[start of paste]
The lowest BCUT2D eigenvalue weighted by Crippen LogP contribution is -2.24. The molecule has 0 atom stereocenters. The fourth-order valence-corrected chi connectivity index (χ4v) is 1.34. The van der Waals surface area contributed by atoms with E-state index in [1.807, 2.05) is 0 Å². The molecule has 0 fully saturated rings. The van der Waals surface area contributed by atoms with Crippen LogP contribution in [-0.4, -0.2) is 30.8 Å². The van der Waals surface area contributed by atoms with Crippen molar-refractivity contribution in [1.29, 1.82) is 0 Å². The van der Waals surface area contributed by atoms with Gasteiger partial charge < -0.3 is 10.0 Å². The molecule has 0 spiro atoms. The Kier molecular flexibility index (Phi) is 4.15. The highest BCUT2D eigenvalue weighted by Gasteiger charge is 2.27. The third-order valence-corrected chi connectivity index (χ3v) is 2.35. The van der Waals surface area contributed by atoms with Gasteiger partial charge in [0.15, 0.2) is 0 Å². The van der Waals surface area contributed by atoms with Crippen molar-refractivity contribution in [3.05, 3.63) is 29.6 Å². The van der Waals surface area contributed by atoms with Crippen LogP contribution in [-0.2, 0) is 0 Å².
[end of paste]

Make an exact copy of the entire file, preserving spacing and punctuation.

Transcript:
The lowest BCUT2D eigenvalue weighted by Crippen LogP contribution is -2.24. The molecule has 0 atom stereocenters. The fourth-order valence-corrected chi connectivity index (χ4v) is 1.34. The van der Waals surface area contributed by atoms with E-state index in [1.807, 2.05) is 0 Å². The molecule has 0 fully saturated rings. The van der Waals surface area contributed by atoms with Crippen LogP contribution in [-0.4, -0.2) is 30.8 Å². The van der Waals surface area contributed by atoms with Crippen molar-refractivity contribution in [1.29, 1.82) is 0 Å². The van der Waals surface area contributed by atoms with Gasteiger partial charge < -0.3 is 10.0 Å². The molecule has 0 spiro atoms. The Kier molecular flexibility index (Phi) is 4.15. The highest BCUT2D eigenvalue weighted by Gasteiger charge is 2.27. The third-order valence-corrected chi connectivity index (χ3v) is 2.35. The van der Waals surface area contributed by atoms with Gasteiger partial charge in [0.15, 0.2) is 0 Å². The van der Waals surface area contributed by atoms with Crippen molar-refractivity contribution in [3.05, 3.63) is 29.6 Å². The van der Waals surface area contributed by atoms with Crippen LogP contribution in [-0.2, 0) is 0 Å².